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Adam Mitzner

Sixty seconds with Adam Mitzner...

Adam Mitzner, whose most recent novel is LOSING FAITH, is a lawyer by day, and the author of A Case of Redemption and A Conflict of Interest. He lives in New York City, with his wife and children.



RTE: Describe yourself in a sentence?

Mitzner: Lawyer by day, writer by night, husband and father all the time, and infrequent dog-walker.

RTE: What's the one record you'd take to a desert island?

Mitzner: My daughters singing anything.


RTE: What did you want to be when you were growing up?

Mitzner: First a baseball player, then President, then, sadly, a lawyer.

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May 16, 2015


It's a long weekend here in Canada - the Journée nationale des patriotes in Quebec, Victoria Day in the rest of Canada. It's generally celebrated by an intense bout of gardening, at least by those who have a patch of earth big enough to hold a plant. But it does mark the beginning of that relaxed time of year when we start to think of a holiday, and of what we might like to read while we're on it. And here we are to help.

We do begin with a book that is very far from a soothing read, however. Nathan Larson concludes his nightmare journey through a devastated New York City in THE IMMUNE SYSTEM, which I believe is one of the most brilliantly inventive dystopias of recent years.

Larson's narrator, Dewey Decimal, takes us to the not very distant future, but a number of the books surveyed this week are set in the past. Bruce Holsinger's THE INVENTION OF FIRE, for example, has Chaucer's friend John Gower as a protagonist, and details the invention of the handgun. Meredith Frazier found it thought-provoking and deeply involving. Then we leap forward about four hundred years to the Victorian era, but not, for once, to England, but to the Pacific Northwest in THE DEVIL'S MAKING, by Seán Haldane. Cathy Downs reports that there is a great deal to like in addition to a gripping story involving new settlers, a proper young Englishman, and the local Native Tsimshians. The theme of conflict between "civilization" and "savagery" is also at the heart of SAVAGE GIRL, by Jean Zimmerman. Phyllis Onstad thought it a wonderful read on the whole.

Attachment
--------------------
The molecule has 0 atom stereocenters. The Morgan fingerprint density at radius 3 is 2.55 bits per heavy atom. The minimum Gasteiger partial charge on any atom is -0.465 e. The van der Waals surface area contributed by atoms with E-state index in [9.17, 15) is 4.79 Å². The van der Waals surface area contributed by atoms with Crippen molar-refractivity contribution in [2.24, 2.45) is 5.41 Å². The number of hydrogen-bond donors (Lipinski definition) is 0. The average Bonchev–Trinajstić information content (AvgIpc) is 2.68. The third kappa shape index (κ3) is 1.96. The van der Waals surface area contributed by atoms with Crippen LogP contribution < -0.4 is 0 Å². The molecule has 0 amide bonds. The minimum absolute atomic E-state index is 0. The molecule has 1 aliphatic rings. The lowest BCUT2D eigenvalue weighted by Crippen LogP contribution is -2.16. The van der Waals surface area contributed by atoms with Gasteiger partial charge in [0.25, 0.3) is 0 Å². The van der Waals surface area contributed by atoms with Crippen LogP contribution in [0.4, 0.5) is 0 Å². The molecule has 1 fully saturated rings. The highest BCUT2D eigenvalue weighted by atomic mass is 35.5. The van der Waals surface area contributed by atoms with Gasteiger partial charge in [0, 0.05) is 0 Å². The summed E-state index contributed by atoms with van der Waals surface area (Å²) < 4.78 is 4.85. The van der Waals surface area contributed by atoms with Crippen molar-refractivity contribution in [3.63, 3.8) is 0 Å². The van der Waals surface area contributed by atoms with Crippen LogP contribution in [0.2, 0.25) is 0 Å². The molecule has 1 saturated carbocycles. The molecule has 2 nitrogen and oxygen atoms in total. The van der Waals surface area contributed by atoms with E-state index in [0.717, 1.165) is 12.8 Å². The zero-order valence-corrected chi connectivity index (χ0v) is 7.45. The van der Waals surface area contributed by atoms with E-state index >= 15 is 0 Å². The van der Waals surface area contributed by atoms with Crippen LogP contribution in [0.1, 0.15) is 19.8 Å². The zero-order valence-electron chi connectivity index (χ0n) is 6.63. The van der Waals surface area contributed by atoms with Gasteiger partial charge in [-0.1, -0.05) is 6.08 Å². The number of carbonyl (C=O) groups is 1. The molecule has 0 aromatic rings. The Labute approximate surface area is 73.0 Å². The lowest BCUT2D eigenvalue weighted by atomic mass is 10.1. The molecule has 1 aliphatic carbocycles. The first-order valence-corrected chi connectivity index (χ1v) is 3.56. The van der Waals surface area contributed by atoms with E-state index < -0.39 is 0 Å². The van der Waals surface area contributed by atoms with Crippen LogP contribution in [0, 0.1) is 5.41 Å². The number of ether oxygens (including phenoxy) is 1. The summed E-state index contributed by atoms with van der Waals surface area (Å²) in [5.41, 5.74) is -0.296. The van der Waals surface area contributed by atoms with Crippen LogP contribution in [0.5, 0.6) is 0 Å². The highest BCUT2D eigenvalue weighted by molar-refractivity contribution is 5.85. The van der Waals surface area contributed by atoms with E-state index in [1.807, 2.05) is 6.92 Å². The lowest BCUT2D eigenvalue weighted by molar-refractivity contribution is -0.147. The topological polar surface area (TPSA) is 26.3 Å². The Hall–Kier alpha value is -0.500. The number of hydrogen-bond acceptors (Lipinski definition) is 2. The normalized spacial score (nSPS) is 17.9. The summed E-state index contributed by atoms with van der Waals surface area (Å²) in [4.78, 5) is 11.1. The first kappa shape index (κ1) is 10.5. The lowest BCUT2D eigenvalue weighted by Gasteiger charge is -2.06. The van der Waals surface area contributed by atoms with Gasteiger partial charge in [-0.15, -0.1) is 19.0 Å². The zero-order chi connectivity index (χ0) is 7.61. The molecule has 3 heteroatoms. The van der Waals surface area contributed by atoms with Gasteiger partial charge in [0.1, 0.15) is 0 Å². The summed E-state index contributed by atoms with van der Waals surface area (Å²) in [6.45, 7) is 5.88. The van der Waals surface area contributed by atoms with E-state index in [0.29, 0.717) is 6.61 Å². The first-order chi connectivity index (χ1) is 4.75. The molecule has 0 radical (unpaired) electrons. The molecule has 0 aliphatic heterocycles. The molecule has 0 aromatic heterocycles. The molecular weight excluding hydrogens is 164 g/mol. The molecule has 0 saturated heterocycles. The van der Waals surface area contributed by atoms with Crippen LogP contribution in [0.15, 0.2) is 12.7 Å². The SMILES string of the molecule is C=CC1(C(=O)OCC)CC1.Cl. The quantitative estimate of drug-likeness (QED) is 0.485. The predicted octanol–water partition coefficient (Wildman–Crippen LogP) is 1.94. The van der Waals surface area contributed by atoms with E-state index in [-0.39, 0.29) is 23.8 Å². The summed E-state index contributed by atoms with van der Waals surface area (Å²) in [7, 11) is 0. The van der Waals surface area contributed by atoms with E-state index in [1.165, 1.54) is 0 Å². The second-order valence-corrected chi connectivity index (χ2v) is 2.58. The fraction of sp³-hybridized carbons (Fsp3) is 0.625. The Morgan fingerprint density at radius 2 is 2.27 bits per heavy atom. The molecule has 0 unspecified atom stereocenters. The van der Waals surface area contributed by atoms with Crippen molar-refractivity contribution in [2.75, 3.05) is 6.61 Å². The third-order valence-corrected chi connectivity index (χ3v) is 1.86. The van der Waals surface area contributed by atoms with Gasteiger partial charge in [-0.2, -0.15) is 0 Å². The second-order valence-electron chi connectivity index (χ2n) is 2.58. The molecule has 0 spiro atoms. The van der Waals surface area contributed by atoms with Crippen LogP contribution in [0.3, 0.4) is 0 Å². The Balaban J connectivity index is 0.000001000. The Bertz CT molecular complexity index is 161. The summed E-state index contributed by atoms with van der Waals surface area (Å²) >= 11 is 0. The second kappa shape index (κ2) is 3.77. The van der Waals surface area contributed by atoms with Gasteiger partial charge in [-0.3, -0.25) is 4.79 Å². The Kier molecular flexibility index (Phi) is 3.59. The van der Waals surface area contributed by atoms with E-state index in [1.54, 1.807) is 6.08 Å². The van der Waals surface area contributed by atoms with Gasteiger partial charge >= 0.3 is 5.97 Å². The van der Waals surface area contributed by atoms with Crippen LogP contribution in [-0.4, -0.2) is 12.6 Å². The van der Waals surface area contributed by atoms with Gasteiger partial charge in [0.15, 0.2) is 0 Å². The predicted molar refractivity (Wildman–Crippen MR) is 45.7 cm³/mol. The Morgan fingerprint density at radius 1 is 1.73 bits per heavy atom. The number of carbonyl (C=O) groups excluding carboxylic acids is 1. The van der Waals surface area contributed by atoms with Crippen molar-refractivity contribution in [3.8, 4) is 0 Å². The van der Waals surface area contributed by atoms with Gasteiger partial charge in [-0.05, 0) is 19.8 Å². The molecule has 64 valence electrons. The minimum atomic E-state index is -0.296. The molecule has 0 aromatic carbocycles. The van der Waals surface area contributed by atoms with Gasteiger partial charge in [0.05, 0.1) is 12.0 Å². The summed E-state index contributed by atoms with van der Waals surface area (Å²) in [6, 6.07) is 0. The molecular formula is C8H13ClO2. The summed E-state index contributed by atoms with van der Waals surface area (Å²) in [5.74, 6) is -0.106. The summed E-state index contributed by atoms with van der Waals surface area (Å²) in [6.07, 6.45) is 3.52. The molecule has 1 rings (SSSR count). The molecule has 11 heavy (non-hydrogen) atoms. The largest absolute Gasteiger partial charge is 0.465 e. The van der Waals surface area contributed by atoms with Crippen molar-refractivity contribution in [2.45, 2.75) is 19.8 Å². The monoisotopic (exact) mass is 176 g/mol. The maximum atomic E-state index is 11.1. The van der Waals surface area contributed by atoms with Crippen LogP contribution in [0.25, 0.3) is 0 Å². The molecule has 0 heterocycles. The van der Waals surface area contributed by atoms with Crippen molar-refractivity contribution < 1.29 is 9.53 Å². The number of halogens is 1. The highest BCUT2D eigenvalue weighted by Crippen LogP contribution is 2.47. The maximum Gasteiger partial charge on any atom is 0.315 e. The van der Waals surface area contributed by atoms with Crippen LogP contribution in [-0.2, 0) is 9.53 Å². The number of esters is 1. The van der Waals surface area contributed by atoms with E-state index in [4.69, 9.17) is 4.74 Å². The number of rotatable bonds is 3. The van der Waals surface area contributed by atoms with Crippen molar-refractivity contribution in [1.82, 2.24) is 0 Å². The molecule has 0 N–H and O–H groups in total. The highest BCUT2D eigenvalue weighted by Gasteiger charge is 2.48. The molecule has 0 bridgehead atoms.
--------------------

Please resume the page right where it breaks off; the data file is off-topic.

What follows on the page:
Moving briskly forward into the 20th century, we find a couple of books which are not, strictly speaking, historical novels, but do squeak through according to how Customs defines "antique." SEE ALSO MURDER, by Larry D. Sweazy, has an unusual protagonist, a North Dakota farmer's wife who moonlights as a book indexer. Meredith Frazier likes both the out-of-the-ordinary narrator and the unexpectedly interesting setting. Ellie Stone, that newspaper reporter in a 1960s upstate New York town, returns in STONE COLD DEAD, by James W. Ziskin, and Ben Neal was pleased to see her back again.

Another way to get in touch with the past is to read books that were actually published in earlier days and some publishers are anxious to make this possible. The British Library, for example, is reprinting a series of Golden Age crime classics that Poisoned Press is making available here. We'll be saying more about these next issue. In the meantime, Fig Tree Books has re-issued Meyer Levin's classic novel based on the Leopold/Loeb case, COMPULSION, which first appeared in 1956. Anne Corey reports that, though almost sixty years have passed, it remains a unique and unforgettable read. Sadly the same cannot be said of Gore Vidal's THIEVES FALL OUT, a noir potboiler Vidal wrote as a young man, which is of interest largely because of who wrote it and why.